Saturday, December 16, 2017

Architects want to build a Toronto highrise out of wood and trees

Toronto architect

Austrian architects are hoping to build an 18-storey residential building in Toronto made mostly of wood and plants.

Called the Toronto Tree Tower Project, it promises it will be one of the most environmentally-friendly and sustainable pieces of architecture in the world.

The people behind it say it they were inspired by Moshe Safdie’s Habitat ’67 housing complex, which left its unforgettable mark on the Montreal Expo of 1967.

Architect Chris Precht spoke with As It Happens guest host Rosemary Barton about the project. Here is part of their conversation:

Describe what this Tree Tower in Toronto would look like?

The whole tower is made out of wood. Wood technology actually made a big progress in the last years, especially wood in general, to use it in highrises. We use cross-laminated timber. This will secure that the wood will not shrink or expand over time.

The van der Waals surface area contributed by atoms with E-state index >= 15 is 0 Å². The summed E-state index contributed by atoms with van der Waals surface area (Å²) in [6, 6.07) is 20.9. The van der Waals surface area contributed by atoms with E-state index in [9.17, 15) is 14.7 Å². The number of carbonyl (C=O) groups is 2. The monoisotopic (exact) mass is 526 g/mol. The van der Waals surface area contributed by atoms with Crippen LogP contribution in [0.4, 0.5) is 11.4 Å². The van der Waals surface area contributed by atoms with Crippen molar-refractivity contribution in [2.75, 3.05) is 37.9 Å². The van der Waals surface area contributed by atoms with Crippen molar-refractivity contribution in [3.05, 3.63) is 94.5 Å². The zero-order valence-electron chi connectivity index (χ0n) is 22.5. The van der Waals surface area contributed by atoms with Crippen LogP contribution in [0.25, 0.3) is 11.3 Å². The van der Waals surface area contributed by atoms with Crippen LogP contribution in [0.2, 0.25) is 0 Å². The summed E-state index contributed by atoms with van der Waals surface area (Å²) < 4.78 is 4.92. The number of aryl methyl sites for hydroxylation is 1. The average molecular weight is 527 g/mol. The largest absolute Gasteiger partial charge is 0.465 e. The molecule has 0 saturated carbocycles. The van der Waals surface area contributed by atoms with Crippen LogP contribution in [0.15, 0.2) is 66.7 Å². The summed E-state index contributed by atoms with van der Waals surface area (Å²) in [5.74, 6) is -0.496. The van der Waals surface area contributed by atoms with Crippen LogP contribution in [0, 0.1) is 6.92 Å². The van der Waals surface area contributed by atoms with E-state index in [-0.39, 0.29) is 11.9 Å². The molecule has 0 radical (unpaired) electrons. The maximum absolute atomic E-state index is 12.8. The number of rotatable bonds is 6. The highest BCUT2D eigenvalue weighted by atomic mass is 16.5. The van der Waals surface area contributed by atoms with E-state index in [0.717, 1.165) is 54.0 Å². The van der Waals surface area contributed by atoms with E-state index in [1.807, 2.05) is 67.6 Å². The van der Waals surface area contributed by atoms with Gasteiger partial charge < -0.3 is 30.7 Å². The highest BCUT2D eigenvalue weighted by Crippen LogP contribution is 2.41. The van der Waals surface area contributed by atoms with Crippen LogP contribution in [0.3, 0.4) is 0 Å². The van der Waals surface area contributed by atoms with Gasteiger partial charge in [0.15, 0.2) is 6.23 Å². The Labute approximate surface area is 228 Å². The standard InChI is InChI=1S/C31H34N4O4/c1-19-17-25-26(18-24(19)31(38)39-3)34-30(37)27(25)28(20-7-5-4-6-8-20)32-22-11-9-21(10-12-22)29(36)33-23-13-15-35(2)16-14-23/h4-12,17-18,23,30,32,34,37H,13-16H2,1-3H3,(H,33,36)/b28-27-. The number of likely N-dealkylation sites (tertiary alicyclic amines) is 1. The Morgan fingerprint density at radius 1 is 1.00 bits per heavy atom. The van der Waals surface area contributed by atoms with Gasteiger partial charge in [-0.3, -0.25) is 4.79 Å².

So that’s what it looks like to an architect. What does it look like to me as I’m walking down the street?

It’s a very natural alternative to our conventional way of building. It’s a very healthy environment to live in. I’ve lived a large portion of my life in China and I know what the pollution is doing to cities. The construction industry is a big contributor to this pollution in our city.

And where does the tree part come in? 

All of the materials we use for the highrise are made out of renewable materials. So it looks like a tree, but at the same time, it is also made from a tree.

And I think you were inspired by Moshe Safdie’s “Habitat ’67” in Montreal — what about that inspired you?

True, especially when it comes to the process of building. Safdie is a big influence and especially the Habitat in Montreal. It was the first time architects used a modular system, but made it … visually very interesting. The process of building those prefabricated modules offsite and having everything already installed and then just craning it into place — it is very efficient.

Keep reading on CBC.ca